Tarsal Coalition

Tarsal bones - tarsal coalition

Tarsal coalition is a fusion or sticking together of the tarsal bones in the foot. The tarsals are 7 bones located at the back of the foot. It is a congenital disease meaning you are born with it. Midfoot pain may appear in adolescents with this condition, but symptoms may not show until later in some people.



Symptoms of Tarsal coalition include:

  • Pain in the midfoot area in adolescents, usually after hard training or activity
  • Collapsed foot arch
  • Reduced ankle mobility
  • Walking with a limp
  • Stiffness in the foot and ankle

Symptoms usually do not appear until the bones start to mature, between the ages of 10 and 16. However, some people do not display any symptoms until later on in life.

Sometimes they only find out following a sprained ankle which fails to heal. Tarsal coalition sometimes causes tarsal tunnel syndrome and the patient never knew they had it.

An X-ray may show up an osseous coalition and an MRI may show up a fibrous one.

What causes tarsal coalition?

The bones involved are the Calcaneus, Talus, Navicular, Cuboid, and the three Cuneiform bones. The most common joints affected are the calcaneonavicular joint between the Calcaneus and the Navicular, and the talocalcaneal joint between the Talus and the Calcaneus.

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It usually affects adolescents as the fibrous or cartilaginous joints between the bones ossify (turn to bone) and harden. This causes a decreased range of motion in the rearfoot causing strain on the ankle joint. Tarsal coalition can occasionally develop in later life due to an infection or arthritis in the joints, or an ankle injury.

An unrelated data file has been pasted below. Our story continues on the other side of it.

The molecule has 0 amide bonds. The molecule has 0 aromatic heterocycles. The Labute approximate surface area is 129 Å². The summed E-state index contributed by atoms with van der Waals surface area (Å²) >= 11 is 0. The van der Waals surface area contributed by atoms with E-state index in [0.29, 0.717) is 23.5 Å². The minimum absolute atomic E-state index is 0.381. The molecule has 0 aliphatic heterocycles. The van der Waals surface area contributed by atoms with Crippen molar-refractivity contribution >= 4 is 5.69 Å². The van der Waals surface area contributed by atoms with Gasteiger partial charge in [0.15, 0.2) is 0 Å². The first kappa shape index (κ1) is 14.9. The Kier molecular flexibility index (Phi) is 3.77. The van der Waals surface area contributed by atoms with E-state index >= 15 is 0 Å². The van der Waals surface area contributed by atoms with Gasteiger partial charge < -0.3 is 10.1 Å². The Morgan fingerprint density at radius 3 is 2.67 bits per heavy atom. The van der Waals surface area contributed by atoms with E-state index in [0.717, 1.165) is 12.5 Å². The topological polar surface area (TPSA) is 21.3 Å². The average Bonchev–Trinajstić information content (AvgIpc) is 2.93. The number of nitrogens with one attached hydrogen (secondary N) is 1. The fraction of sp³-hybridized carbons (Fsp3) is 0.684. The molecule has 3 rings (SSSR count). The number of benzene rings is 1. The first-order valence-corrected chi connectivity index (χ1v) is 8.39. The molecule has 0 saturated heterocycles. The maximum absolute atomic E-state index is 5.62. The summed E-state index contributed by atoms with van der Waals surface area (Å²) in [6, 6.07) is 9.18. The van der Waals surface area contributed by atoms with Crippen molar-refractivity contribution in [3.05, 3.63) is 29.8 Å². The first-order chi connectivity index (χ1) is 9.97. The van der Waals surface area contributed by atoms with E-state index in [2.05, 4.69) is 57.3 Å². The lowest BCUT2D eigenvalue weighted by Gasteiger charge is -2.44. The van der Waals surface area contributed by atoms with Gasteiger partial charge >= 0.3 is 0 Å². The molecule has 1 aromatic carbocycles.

After diagnosis, your doctor places your foot in a cast or walking boot to allow proper rest. Initially the aim is to reduce pain and inflammation.

They may perform biomechanical analysis to identify and correct foot problems such as overpronation. This is where your foot rolls in or flattens too much. Specialist insoles called orthotics correct this.

When pain allows, perform exercises to improve foot and ankle mobility.

Corticosteroid injections are sometimes also recommended.

If conservative treatment fails your doctor may recommen surgery for tarsal coalition. Surgery involves either removing excess bone growth, or completely fusing the two joints together.

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